Why does a bill has to pass both houses of Congress to reach the president's desk?

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A bill has to pass through both houses of Congress to make it to the president because the Framers of the Constitution wanted  to make sure that it was hard for the government to oppress us and hard for it to make bad laws on a whim.  Therefore, they put up many obstacles that bills would have to pass to be enacted into law.

If a bill only had to pass through one house of Congress, it would be much easier for bills to be passed.  The Framers did not want this to happen.  They wanted to make sure that Congress could not just pass bills on the spur of the moment.  For example, let us imagine that a bill only had to pass the House of Representatives.  Since all seats in the House are voted on every two years, a whole new House could be elected some year with a given agenda.  They might all, for example, want to tax the rich heavily or they might all want to cut government spending drastically.  The Framers did not want it to be that easy.  Therefore, the bill passed by the House would have to go to the Senate.  Two-thirds of the Senate would not have just been elected and would not be swept up in the mania felt by the House for their agenda.  This could slow a bill down, perhaps until the next election, by which time people might have changed their minds.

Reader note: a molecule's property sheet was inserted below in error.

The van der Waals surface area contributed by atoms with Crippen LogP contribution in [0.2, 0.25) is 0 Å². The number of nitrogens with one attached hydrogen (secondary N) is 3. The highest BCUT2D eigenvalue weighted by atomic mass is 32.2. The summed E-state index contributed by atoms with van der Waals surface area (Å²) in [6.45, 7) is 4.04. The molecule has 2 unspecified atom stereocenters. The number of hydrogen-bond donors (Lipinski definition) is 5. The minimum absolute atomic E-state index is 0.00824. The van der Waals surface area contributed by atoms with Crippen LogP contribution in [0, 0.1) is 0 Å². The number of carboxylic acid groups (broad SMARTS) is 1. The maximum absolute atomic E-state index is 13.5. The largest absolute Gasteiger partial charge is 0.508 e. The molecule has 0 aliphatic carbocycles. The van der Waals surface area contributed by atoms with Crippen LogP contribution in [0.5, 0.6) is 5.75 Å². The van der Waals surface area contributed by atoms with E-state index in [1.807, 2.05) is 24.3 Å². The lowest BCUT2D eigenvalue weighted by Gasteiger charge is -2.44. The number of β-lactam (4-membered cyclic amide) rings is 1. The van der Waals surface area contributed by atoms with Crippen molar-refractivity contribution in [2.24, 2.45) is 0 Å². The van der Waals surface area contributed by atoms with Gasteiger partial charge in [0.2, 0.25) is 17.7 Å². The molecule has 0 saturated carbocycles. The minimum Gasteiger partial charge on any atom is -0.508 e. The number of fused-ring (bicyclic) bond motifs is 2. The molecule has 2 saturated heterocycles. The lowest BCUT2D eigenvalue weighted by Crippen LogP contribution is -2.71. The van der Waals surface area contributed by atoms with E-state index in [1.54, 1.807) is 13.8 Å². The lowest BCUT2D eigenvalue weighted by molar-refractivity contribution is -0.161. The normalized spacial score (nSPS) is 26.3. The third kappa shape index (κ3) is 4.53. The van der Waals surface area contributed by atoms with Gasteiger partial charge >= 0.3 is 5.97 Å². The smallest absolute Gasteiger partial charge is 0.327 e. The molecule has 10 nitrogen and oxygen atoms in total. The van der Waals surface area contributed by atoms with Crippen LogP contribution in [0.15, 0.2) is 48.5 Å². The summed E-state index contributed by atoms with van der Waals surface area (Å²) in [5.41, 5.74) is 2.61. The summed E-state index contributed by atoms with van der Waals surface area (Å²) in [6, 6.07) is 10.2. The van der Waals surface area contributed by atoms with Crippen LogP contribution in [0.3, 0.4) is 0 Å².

Thus, bills have to pass both houses so as to make it harder to pass any bill.  This, the Framers felt, would protect us from a government that did things that were oppressive and/or poorly considered.

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